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The miller indices of the middle plane is $(2,0,0)$ and it's easy to see why it's so but I've read that one should reduce the Miller indices down to lower integers so the miller Indices of this middle plane should be $(1,0,0)$. If that's so why does the author use $(2,0,0)$ to designate the plane? enter image description here

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This is because the $(1 0 0)$ planes do not represent a true set of lattice planes. A true lattice plane is one whose successive stacking will generate the whole lattice.

Consider the two set of planes denoted by the Miller indices $(100)$ and $(200)$. The $(100)$ planes have a d spacing $d_{100}=a$ and you may think of them as the opposite faces of the cube. Now, if you calculate the d spacing for the $(200)$ planes, you get $d_{200}=\frac{a}{2}$ and you may think of these as the faces of the cube and another plane midway, justifiying the d spacing as $\frac{a}{2}$. However, the $(100)$ planes do not include all the lattice points in the crystal since you're missing out on the body centre points. Hence the $(200)$ set represents the true lattice planes.

Edit: I realise I've misunderstood your question. The $(200)$ and the $(100)$ planes are not equaivalent due to the discussion above.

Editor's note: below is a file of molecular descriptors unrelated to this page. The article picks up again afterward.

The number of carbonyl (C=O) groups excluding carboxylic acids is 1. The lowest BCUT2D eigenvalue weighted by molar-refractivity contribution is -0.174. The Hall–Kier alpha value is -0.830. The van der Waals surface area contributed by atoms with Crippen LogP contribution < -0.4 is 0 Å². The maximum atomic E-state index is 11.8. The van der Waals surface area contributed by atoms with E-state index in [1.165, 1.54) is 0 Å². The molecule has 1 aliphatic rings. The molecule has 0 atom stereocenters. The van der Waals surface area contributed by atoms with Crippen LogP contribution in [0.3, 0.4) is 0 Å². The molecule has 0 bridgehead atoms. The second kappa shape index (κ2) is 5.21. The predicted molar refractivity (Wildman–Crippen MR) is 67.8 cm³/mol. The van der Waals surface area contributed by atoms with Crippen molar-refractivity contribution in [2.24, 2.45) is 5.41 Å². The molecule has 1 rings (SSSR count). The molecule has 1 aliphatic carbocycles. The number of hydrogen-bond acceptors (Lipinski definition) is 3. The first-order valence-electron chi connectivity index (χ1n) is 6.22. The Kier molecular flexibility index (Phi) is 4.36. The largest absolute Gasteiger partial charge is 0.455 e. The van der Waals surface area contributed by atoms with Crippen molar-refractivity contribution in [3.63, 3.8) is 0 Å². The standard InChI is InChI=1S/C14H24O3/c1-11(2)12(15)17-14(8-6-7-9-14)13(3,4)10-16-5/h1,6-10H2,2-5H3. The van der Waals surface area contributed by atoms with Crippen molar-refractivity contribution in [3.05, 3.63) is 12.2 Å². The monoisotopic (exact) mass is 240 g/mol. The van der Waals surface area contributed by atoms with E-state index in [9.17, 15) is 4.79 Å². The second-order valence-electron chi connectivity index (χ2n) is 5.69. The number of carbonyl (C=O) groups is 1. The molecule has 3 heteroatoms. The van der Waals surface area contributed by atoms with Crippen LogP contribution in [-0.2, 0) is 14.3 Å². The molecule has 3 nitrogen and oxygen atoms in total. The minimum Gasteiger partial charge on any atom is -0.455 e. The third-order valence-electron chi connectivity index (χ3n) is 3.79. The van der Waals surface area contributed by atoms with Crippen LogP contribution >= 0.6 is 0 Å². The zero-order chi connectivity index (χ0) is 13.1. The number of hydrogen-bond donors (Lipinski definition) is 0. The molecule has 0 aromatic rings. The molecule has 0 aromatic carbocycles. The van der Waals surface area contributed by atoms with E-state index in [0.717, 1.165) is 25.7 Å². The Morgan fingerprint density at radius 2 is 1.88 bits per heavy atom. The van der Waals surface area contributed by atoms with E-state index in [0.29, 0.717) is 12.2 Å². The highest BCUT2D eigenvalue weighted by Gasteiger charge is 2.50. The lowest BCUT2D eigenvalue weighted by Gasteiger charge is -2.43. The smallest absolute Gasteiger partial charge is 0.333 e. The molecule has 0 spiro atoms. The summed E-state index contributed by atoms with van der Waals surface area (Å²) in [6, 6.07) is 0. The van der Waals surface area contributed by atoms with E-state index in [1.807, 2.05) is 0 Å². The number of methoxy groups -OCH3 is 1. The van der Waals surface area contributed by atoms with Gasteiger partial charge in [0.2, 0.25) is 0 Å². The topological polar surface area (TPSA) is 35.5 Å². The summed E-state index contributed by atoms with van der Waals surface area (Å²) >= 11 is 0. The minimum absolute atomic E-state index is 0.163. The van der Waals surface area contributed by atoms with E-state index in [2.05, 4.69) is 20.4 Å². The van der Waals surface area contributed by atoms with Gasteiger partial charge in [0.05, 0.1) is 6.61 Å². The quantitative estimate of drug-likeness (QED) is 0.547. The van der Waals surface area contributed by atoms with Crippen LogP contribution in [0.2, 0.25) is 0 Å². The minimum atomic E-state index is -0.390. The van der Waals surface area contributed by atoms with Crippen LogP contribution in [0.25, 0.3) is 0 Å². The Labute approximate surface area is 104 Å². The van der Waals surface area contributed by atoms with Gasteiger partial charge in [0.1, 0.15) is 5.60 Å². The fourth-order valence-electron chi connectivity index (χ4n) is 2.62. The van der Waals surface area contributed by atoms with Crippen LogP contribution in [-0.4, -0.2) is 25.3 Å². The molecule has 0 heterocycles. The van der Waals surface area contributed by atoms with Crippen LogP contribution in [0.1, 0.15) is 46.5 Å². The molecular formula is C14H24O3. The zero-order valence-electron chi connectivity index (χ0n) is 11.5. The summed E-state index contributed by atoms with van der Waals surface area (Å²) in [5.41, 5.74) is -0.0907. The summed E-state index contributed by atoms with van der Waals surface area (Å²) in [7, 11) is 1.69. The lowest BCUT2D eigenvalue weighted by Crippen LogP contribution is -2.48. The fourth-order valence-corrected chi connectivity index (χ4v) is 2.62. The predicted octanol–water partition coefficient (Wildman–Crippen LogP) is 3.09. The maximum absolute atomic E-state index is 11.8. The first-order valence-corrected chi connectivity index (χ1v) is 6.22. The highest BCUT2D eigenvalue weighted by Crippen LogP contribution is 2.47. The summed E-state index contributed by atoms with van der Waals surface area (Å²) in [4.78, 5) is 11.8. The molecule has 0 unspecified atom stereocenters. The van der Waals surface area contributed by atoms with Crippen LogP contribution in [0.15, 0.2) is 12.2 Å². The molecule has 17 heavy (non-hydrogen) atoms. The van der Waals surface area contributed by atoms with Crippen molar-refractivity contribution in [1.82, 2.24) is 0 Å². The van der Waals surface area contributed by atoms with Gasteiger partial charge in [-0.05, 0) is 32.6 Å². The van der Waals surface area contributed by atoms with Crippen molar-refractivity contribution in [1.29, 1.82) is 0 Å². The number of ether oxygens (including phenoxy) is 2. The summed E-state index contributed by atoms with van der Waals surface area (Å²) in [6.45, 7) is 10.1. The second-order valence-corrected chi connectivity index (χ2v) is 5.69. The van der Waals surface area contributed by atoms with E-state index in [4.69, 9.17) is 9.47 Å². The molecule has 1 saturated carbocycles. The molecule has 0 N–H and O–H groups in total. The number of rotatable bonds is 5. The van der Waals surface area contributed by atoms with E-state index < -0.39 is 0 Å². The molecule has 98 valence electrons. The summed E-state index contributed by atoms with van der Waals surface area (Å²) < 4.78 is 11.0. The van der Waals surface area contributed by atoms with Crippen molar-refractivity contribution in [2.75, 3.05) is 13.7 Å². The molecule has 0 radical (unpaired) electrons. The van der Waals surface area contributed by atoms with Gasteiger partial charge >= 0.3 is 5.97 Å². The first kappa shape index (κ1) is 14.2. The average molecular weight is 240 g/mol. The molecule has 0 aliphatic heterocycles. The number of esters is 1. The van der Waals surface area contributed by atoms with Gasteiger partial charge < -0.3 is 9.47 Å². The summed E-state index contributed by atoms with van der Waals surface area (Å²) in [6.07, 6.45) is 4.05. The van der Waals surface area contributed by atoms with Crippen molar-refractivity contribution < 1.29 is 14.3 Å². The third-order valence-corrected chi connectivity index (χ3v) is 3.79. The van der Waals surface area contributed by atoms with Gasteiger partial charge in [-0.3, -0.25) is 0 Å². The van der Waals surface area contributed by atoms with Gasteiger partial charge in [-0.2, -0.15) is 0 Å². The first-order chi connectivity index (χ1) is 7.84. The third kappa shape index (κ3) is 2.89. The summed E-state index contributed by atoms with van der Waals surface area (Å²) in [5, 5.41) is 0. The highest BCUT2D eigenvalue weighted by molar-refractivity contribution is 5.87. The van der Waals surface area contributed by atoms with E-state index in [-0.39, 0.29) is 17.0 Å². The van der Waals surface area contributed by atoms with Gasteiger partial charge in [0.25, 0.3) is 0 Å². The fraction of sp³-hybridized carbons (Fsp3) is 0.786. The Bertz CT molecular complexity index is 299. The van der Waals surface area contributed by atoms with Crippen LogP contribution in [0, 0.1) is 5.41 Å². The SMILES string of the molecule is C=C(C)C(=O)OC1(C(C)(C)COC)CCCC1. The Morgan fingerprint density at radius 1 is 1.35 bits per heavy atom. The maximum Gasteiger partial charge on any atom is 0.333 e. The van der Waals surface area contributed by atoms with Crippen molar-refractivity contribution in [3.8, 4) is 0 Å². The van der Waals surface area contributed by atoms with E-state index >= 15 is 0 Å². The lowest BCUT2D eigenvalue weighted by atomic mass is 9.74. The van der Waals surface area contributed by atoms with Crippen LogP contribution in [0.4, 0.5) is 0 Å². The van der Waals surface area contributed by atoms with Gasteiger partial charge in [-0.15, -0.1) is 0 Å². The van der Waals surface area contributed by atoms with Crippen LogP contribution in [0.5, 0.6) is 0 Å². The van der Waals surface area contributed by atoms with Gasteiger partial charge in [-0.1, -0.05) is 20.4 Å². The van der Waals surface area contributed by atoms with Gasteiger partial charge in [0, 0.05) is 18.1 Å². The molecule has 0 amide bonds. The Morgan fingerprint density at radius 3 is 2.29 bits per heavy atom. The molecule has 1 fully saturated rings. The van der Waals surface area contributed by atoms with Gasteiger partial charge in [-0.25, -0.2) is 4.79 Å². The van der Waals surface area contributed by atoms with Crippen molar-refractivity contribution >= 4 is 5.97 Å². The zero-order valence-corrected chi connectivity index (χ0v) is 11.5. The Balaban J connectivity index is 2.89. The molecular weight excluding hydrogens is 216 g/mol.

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  • $\begingroup$ So when do I reduce the Miller indices down to lower integers and when is it incorrect? $\endgroup$
    – Kashmiri
    Nov 23 '20 at 17:17
  • $\begingroup$ It would depend on which plane you're interested in. The figure in your question shows the $(200)$ planes shaded. If it had the opposite faces shaded, then it would be the $(100)$ planes. $\endgroup$
    – AlphaBaal
    Nov 23 '20 at 17:24
  • $\begingroup$ Could you please elaborate on that? This is thoroughly confusing to me. $\endgroup$
    – Kashmiri
    Nov 25 '20 at 3:55
  • $\begingroup$ You might want to have a look here physics.stackexchange.com/questions/596123/… $\endgroup$
    – Kashmiri
    Nov 25 '20 at 4:37
  • $\begingroup$ Perhaps you can try looking at the application of Miller indices to X ray diffraction. In XRD, each peak is labelled by Miller indices and you'll find no (100) peak for a BCC structure. The book 'The Oxford Solid State Basics' by Steven Simon is a great book to learn this. $\endgroup$
    – AlphaBaal
    Nov 25 '20 at 7:22

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